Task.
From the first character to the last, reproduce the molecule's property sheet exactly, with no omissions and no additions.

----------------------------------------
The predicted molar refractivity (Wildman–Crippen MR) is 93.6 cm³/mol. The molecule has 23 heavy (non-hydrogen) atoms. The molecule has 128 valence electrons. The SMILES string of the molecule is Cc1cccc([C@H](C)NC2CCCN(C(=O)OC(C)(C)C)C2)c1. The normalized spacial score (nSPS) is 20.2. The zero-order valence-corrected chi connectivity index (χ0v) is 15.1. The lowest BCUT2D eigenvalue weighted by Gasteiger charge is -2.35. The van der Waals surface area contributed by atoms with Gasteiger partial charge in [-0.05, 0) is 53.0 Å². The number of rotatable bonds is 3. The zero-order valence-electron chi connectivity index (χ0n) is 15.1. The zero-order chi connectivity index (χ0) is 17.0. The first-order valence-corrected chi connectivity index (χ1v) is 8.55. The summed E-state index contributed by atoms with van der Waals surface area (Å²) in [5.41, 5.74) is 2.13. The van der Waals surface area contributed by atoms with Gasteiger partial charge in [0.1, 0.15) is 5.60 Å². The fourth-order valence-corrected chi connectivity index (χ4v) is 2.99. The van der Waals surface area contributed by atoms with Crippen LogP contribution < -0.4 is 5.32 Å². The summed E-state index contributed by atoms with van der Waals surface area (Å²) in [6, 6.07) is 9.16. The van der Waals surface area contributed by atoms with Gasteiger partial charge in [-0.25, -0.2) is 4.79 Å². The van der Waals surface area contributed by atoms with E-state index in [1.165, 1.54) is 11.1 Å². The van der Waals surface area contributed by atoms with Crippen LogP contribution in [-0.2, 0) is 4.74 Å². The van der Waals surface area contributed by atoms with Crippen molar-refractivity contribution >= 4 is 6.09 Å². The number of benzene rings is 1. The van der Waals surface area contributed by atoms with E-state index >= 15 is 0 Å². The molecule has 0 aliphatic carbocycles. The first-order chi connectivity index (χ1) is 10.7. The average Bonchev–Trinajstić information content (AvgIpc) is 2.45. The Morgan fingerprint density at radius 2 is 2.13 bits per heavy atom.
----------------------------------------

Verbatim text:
The predicted molar refractivity (Wildman–Crippen MR) is 93.6 cm³/mol. The molecule has 23 heavy (non-hydrogen) atoms. The molecule has 128 valence electrons. The SMILES string of the molecule is Cc1cccc([C@H](C)NC2CCCN(C(=O)OC(C)(C)C)C2)c1. The normalized spacial score (nSPS) is 20.2. The zero-order valence-corrected chi connectivity index (χ0v) is 15.1. The lowest BCUT2D eigenvalue weighted by Gasteiger charge is -2.35. The van der Waals surface area contributed by atoms with Gasteiger partial charge in [-0.05, 0) is 53.0 Å². The number of rotatable bonds is 3. The zero-order valence-electron chi connectivity index (χ0n) is 15.1. The zero-order chi connectivity index (χ0) is 17.0. The first-order valence-corrected chi connectivity index (χ1v) is 8.55. The summed E-state index contributed by atoms with van der Waals surface area (Å²) in [5.41, 5.74) is 2.13. The van der Waals surface area contributed by atoms with Gasteiger partial charge in [0.1, 0.15) is 5.60 Å². The fourth-order valence-corrected chi connectivity index (χ4v) is 2.99. The van der Waals surface area contributed by atoms with Crippen LogP contribution < -0.4 is 5.32 Å². The summed E-state index contributed by atoms with van der Waals surface area (Å²) in [6, 6.07) is 9.16. The van der Waals surface area contributed by atoms with Gasteiger partial charge in [-0.25, -0.2) is 4.79 Å². The van der Waals surface area contributed by atoms with E-state index in [1.165, 1.54) is 11.1 Å². The van der Waals surface area contributed by atoms with Crippen LogP contribution in [-0.2, 0) is 4.74 Å². The van der Waals surface area contributed by atoms with Crippen molar-refractivity contribution >= 4 is 6.09 Å². The number of benzene rings is 1. The van der Waals surface area contributed by atoms with E-state index >= 15 is 0 Å². The molecule has 0 aliphatic carbocycles. The first-order chi connectivity index (χ1) is 10.7. The average Bonchev–Trinajstić information content (AvgIpc) is 2.45. The Morgan fingerprint density at radius 2 is 2.13 bits per heavy atom.